The Virtuous Character of Rebecca Nurse in The Crucible by Arthur Miller

There are many characters throughout the play, The Crucible by Arthur Miller, that aren’t necessarily moral. With young girls constantly pointing their fingers, men acting to prideful that they are blind, and the lack of reason in Salem, it is hard to find one unflawed character. However, there was one virtuous character that stood out in my eyes.

Rebecca Nurse has a demeanor like no other in Salem. Her saintliness is prominent in the small town; the only people to dislike her are the Putnam’s.

The Putnam’s envy her for being so fertile, and for her husband preventing Thomas’s brother-in-law from becoming office of the minister. Although the Putnam’s hold unreasonable grudges toward this upstanding, elderly woman, Rebecca does not let that stop her from depicting her godly ways. The audience tends to favor her for many reasons. Rebecca Nurses is the equivalent to someone’s white-haired, angelic grandmother, making her a very respectable character. She is one of the few characters that actually has a rational view on the “witchery”.

When Mrs. Putnam complains about Ruth’s bewilderment and inability to eat, Rebecca responds with, “Perhaps she is not hungered yet.” (Act 1). The reason Rebecca Nurse is essential to the play is because she represents the idealistic morals of the people.

Rebecca Nurse displays plenty of righteous behaviors, one being that she was the only character to ask if Reverend Hale’s technique would hurt Betty (Act 1). Reverend Hale immediately notices Rebecca’s high-minded manner, when he comes from Beverly to Salem.

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She also has a power about her that eases the characters throughout the play, for an example John Proctor. In Act 1, she is able to calm Proctor by just saying, “Pray, John, be calm.” Her honesty is another quality that makes her so notable; she is not hesitant to tell Reverend Parris that he drives the church-goers in the community away (Act 1). Unfortunately, despite all of these attributes do not stop her from being accused as a witch.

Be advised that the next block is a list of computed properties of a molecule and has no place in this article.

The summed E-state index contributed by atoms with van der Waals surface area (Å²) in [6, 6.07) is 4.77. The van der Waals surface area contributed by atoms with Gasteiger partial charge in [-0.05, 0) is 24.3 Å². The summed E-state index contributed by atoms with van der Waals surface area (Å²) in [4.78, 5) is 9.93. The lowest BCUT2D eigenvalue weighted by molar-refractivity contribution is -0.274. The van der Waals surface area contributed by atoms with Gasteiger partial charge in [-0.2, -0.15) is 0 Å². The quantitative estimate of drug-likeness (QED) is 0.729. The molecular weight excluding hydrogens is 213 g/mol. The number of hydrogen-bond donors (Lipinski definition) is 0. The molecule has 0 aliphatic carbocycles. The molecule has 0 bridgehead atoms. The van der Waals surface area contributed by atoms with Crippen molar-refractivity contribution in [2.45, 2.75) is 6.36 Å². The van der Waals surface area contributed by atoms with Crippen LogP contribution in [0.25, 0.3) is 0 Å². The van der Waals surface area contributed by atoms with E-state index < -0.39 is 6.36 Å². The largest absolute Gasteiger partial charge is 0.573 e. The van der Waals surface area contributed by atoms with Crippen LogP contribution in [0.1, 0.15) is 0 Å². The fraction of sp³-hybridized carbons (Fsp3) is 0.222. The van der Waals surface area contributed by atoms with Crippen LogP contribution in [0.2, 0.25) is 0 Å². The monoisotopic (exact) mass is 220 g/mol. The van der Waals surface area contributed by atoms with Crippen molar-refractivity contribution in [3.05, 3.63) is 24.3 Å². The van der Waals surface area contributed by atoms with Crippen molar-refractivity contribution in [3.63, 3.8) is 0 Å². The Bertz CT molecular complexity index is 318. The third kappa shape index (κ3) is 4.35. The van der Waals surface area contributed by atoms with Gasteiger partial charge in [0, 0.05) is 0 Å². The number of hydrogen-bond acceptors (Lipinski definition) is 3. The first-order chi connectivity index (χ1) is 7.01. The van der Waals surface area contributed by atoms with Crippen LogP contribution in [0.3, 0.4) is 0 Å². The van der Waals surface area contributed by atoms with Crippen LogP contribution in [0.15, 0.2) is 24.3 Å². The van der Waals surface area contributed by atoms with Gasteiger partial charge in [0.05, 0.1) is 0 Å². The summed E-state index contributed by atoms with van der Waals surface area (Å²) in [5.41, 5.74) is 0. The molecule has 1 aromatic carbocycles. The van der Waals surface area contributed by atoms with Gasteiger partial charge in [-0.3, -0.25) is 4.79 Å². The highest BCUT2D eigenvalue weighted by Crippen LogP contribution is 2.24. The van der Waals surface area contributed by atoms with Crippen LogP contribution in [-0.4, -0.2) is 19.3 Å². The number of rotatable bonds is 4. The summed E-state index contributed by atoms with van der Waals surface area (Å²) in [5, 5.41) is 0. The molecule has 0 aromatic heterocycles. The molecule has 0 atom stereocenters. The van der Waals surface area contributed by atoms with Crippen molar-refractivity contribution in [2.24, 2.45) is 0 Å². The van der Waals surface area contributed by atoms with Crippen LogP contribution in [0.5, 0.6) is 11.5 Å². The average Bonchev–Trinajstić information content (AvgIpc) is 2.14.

The conviction of Rebecca Nurse is so crucial to the plot of the play, because it shows how the people of Salem have lost all sense. She is, without a doubt, the most incorruptible people in the town. The fact that she was charged, plants doubt in the heads of the rest of the characters. It gives the audience a sense of disbelief, how could a good-natured woman, such as she, be a witch? Due to morals being so strong, she refuses to confess to witchcraft, and is hanged along with John Proctor.

From Rebecca Nurse’s initial scene, where she comforts the Parris family about Betty’s condition, to her innocent body being hanged in Act 4, she never let her morals be compromised. Her moral superiority makes her an excellent role model for anyone. Rebecca Nurse’s noble character will continue to live on, and enchant future audiences.

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The Virtuous Character of Rebecca Nurse in The Crucible by Arthur Miller. (2022, Dec 14). Retrieved from

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